, in moving that the Bill be now read the second time, said, that he had had no reason for believing that the Bill would be opposed until that morning, when he received a letter from a noble Friend of his, stating that it was his intention to move its rejection. His noble Friend (the Earl of Courtown) would excuse him for saying that it would have been more convenient if he had given notice of his intention in the ordinary manner by putting his Notice on the Votes of the House. It would in consequence be necessary that he should explain the provisions of the measure to their Lordships. The Bill had received very general support in the other House, where the second reading was carried by a majority of 195 against 92, and obtained the express sanction of the Chancellor of the Exchequer and the Chief Secretary for Ireland. The Bill was entirely in accordance with the principles which governed the Roman Catholic Emancipation Act, the object of which was to extend to all classes of Her Majesty's subjects the right of filling civil offices under the Crown, unless there was some special or strong reason for withholding that right in certain cases. Now the object of the present Bill was to remove the disability under which Roman Catholics laboured in regard to the Office of Lord Chancellor of Ireland. There were no special reasons for continuing this exclusion; and it could scarcely be maintained that Roman Catholics ought not to be eligible for this office on the ground that they were unfitted for judicial appointments, for all their Lordships must be aware that many Roman Catholics held high judicial offices in Ireland, and that one Roman Catholic filled a high judicial office in England. It happened at the present time that there were in Ireland no less than two out of the three Chief Justices and no less than seven out of nine of the puisne Judges who professed the Catholic faith; and no one could say that those learned persons discharged their duties in a manner inferior in impartiality, learning, or in any of those qualities which constituted a good Judge, to their distinguished Protestant brethren. There could be no sound objection to a Roman Catholic filling the high office of Lord Chancellor of Ireland, so far as the judicial powers were concerned. The feeling against this exclusion was not a mere sentimental one, because it was undoubtedly a hardship to many eminent Roman Catholic barristers in Ireland that they should be debarred by law from aspiring to the highest prize in their profession. But it might be said that the Lord Chancellor of Ireland had to discharge other duties than those of a judicial character. Those other duties were either political or quasi-political, or have some special connection with matters of an ecclesiastical character. In Ireland the Lord Chancellor, like the Lord Chancellor in this country, appointed the magistrates of comities, but they were appointed almost invariably upon the recommendation of Lords Lieutenant of counties, and many Lords Lieutenant of counties were themselves Roman Catholics, and they might be so in every instance. Well, then, it might be said that the Lord Chancellor of Ireland was a political officer, and to some extent he advised the Lord Lieutenant; but he was not aware that there were more intimate relations between the Lord Lieutenant and the Lord Chancellor than there were between the former and the Chief Secretary and the Attorney General, who might be Roman Catholics. Some persons might suppose that there was considerable Church patronage vested in the Irish Lord Chancellor; and he had heard it said that the late Sir Robert Peel, in drawing the Roman Catholic Emancipation Act, included the Lord Chancellor within the list of prohibitions, because he thought that that functionary had considerable Church patronage. But, as a matter of fact, the Irish Lord Chancellor had no Church patronage, except the appointment to a vicarage in Dublin, which he exercised jointly with the Archbishop of Dublin, the Master of the Rolls, and the three Chief Justices; and, as these gentlemen generally disagreed, the patronage reverted to the Archbishop of Dublin. It must be admitted that one duty of the Lord Chancellor of Ireland was of an ecclesiastical character, because in Ireland there was an appeal from the Ecclesiastical Courts to him, and it was his duty in such cases to issue a commission of delegates, and if that was not satisfactory, he might issue a commission of review; but, in point of fact, that function was rarely exercised. Lord Chancellor Brady, who held the office for many years, said that he had only issued three commissions of delegates, two on very unimportant matters, and no commission of review had been issued in the last forty years. This exceptional circumstance would, however, be met by a clause in the Bill, which provided, that whenever the Lord Chancellor should be a Roman Catholic, this particular jurisdiction should be exercised by one of the Chief Justices or by one of the Judges in Chancery. He regretted that the Bill had been so far altered in the House of Commons that it no longer included the admission of Roman Catholics to the office of Lord Lieutenant of Ireland; but the clause which referred to this matter had been objected to by the Government, and was struck out in Committee, but only by a majority of 3. He himself saw nothing whatever in the office of the Lord Lieutenant that rendered it unfit that it should be held by a Roman Catholic, and it was most singular that the objection should be raised, seeing that excepting the English Lord Chancellor every Member of the Government, including the very Secretary of State under whose authority the Lord Lieutenant was, might be a Roman Catholic, and as to the pageantry of the office it was difficult to find any valid reason why a Roman Catholic was not equally fit to hold levées and give balls at the Castle as a Protestant. More than three fourths of the population of Ireland were Roman Catholics, and why should not he who was placed at the head of them be a Roman Catholic also? As to the Church patronage of the Lord Lieutenant, the first Lord of the Treasury, the Chancellor of the Duchy of Lancaster, and the Home Secretary, in reference to Scotland, exercised considerable Church patronage, and yet all three might be Roman Catholics. It was said that the Lord Lieutenant in an especial manner represented the Crown; but certainly he did not do so more than the Governor General of India and the Governor General of Canada, both of whom might be Roman Catholics. As, however, he did not wish to do anything to endanger the Bill he should not propose to re-insert the clause referring to the Lord Lieutenant, but if any other noble Lord should move the re-insertion in Committee he should support him. The next provision in the Bill was a very simple one. It removed a prohibition in the Emancipation Act against Roman Catholic Judges and mayors from attending any place of worship other than those of the Established Church in their robes of office. Such a prohibition afforded no security to the Protestant Church, and he thought that its repeal would have the very best effect in Ireland, where it was very desirable that Roman Catholics should see men of their own faith serving the Queen and appearing with their insignia of office. Such a prohibition as that which existed, in his opinion, diminished the security of the Established Church by producing a feeling of degradation in the minds of the Roman Catholics. The prohibition was also absurd, because the general officer commanding the whole military force in Ireland if he was a Catholic might go to Church in his uniform; and the constabulary, who were to the Irish people the embodiment of authority, might be seen every Sunday going to Roman Catholic places of worship in their uniform. The last clause of the Bill repealed, in reference to Roman Catholics holding office in Ireland, the oath which was last year repealed in reference to Roman Catholic Members of Parliament. He believed that the Report of the Royal Commission, which would shortly be published, would recommend the abolition of oaths of this nature, and he therefore thought that he was entitled to ask their Lordships to read the Bill a second time, so far as this oath was concerned. The clause passed with the general concurrence of the other House; it would place all persons upon a similar footing, audit would interpose no obstacle to dealing hereafter with the general question of oaths if Parliament should think fit. He was willing to postpone going into Committee until after Whitsuntide if it was thought desirable that their Lordships should have time to consider the Report of the Royal Commission. There might be some who thought the passing of this Bill would diminish the securities of the Established Church. He could assure them that none of their Lordships were more anxious than he was to uphold the principles of the Reformation and the Church which embodied them, and any measure wisely taken with that object should have his support; but he thought that danger to the Church came more from within—from those who remained professed members of the Establishment but no longer held the principles of the Reformed faith—and that these petty restrictions gave no security whatever. He therefore asked their Lordships with confidence to abolish these shreds and remnants of civil disability which only served as a record of distrust of their Roman Catholic fellow subjects, a distrust which was perhaps natural at the time of the passing of the Roman Catholic Emancipation Act, but which their conduct during the last forty years showed to be entirely unmerited and unfounded.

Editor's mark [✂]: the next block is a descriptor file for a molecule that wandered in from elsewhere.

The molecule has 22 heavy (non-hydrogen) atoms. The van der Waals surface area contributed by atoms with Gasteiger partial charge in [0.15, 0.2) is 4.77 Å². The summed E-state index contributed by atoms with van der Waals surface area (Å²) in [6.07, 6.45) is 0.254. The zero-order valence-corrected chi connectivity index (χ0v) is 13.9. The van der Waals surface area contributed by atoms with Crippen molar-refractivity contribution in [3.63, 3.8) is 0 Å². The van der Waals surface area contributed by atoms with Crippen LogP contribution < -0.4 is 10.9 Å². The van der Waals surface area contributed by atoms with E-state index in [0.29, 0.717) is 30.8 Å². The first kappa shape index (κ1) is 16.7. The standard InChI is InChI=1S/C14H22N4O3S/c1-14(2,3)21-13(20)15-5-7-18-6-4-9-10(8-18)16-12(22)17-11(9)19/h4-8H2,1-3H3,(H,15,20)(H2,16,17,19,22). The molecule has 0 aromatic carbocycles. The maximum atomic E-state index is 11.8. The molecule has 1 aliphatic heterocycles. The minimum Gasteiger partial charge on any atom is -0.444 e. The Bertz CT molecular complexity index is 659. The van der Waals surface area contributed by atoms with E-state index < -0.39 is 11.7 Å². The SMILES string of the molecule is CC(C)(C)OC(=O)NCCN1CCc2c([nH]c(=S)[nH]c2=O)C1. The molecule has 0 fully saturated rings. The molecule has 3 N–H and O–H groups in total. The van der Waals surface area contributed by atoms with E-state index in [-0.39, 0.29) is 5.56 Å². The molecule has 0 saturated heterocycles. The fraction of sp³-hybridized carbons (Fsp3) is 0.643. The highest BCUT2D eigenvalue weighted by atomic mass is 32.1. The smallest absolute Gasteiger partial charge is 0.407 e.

Moved, "That the Bill be now read 2a."—(The Earl of Kimberley.)